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'20 years ago, a track was born'

Last modified: 6/25/2010 12:00:00 AM
It opened with both promise and promises, appealing to the hopeful while appeasing the hostile as it tried to reach a balance often asked of new neighbors in a traditional New England town.

When Bob Bahre built New Hampshire International Speedway two decades ago, it spurred myriad questions. Would NASCAR's top series follow him to Loudon? Would fans in the Northeast support stock-car racing? What financial impact would the facility have on the state? Would all of the noise and traffic be worth it for neighboring communities?

As the track celebrates its 20th anniversary during this weekend's NASCAR races, some of those questions have been answered. Others remain up for debate. And still more have arisen over time.

But after two decades, the speedway has become a fixture of the community - not only within New Hampshire's capital region, but across the racing world.

"I'm not sure that any of us really anticipated how big it would become there at the speedway, but they've done a tremendous job over the years and it's grown into quite the spectacle," said Dale Jarrett, the driver who was NASCAR's champion in 1999 and has spent most of his life around stock-car racing. "It has become a stop on the tour that's as well-supported as anywhere you go in the country. Bob Bahre and his family deserve a lot of the credit for that."

 Bahre's vision

Bahre had been a fan of racing since he was a kid, when his father took him to the track near their Connecticut home. He had been a part of the sport since he borrowed money to help rescue Maine's Oxford Plains Speedway from closure in the 1960s.

But that experience didn't exactly leave his advisers convinced that buying Loudon's Bryar Motorsports Park was a prudent business decision.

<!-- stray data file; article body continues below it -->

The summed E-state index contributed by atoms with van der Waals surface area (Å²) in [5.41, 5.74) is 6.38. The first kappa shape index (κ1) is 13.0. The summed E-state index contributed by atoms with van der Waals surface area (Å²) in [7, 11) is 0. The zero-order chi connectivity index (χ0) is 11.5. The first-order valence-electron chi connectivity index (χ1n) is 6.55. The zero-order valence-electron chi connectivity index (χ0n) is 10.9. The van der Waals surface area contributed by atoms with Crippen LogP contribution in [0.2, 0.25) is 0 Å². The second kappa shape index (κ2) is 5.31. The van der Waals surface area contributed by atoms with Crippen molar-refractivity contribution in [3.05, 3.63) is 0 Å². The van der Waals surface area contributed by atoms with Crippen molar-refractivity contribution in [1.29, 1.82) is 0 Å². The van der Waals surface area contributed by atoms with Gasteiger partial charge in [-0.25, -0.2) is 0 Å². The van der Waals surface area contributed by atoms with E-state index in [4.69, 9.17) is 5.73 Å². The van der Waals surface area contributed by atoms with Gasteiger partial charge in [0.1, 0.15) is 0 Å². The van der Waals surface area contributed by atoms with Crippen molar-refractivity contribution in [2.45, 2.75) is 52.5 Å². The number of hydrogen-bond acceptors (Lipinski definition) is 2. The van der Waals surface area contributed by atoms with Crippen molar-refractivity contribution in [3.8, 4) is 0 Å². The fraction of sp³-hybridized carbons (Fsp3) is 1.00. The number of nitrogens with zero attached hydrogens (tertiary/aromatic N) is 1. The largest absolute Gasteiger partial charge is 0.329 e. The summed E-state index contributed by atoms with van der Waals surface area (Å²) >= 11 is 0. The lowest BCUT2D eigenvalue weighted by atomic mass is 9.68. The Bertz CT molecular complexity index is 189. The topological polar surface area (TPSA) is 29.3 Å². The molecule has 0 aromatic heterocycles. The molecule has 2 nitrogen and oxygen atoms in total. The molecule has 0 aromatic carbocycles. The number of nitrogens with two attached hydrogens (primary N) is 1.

"Our lawyers, accountants, everybody said I was nuts to even try it," remembered Bahre, who - along with brother Richard and son Gary - moved ahead with his plan nevertheless. By December 1988, he had an agreement to buy the downtrodden facility then known best for hosting the Loudon Classic motorcycle race.

He was by then at the retirement-ready age of 62. He had local residents publicly griping about noise and traffic from the day his intentions were announced. And he had no guarantee of getting the NASCAR race that could make his investment worthwhile.

"But he had a dream," according to Jerry Gappens, now the track's executive vice president and general manager. "He had a belief. He had a strong passion for motorsports."

By the next August, work had begun on the Bahre brothers' vision. The pre-existing park was eliminated, except for a portion of the course (still in use by motorcycle racers). In its place was laid a paved, 1.058-mile oval that became the first speedway of more than a mile built in America since 1969.

With near-flat corners and a backstretch elevated just enough to allow those filling the 59,000 seats to see around the racetrack, construction wound up costing Bahre almost $20 million. Some of that came from wealth he'd built as a businessman and banker in Maine. Some of it was borrowed. And some more, if needed, would come by selling off a piece of his vintage car collection, valued about $50 million at the time.

It helped, too, that the country was in a recession and good deals could be had on construction materials. But whatever was required to make it happen, Bahre was going to do it.

"He and his brother put blood, sweat and tears into it," Gappens said. "The man built the place. We're very grateful he took that leap."

 Bleachers and a fire truck

Bahre's leap did occasionally require him to spend on more than merely concrete, barriers and metal bleachers.

"One night we were there," he recalled of a meeting with local officials, "and they were worried about the height of the fire truck, so I said to my son Gary, 'Get me my check.' I bought them a new fire truck."

And that wasn't all. A group of residents from Loudon and Canterbury - an unincorporated association named Concerned Racetrack Neighbors - jointly sued both New Hampshire Speedway Inc. and the Loudon Planning Board, resulting in a 17-point agreement reached in May 1989.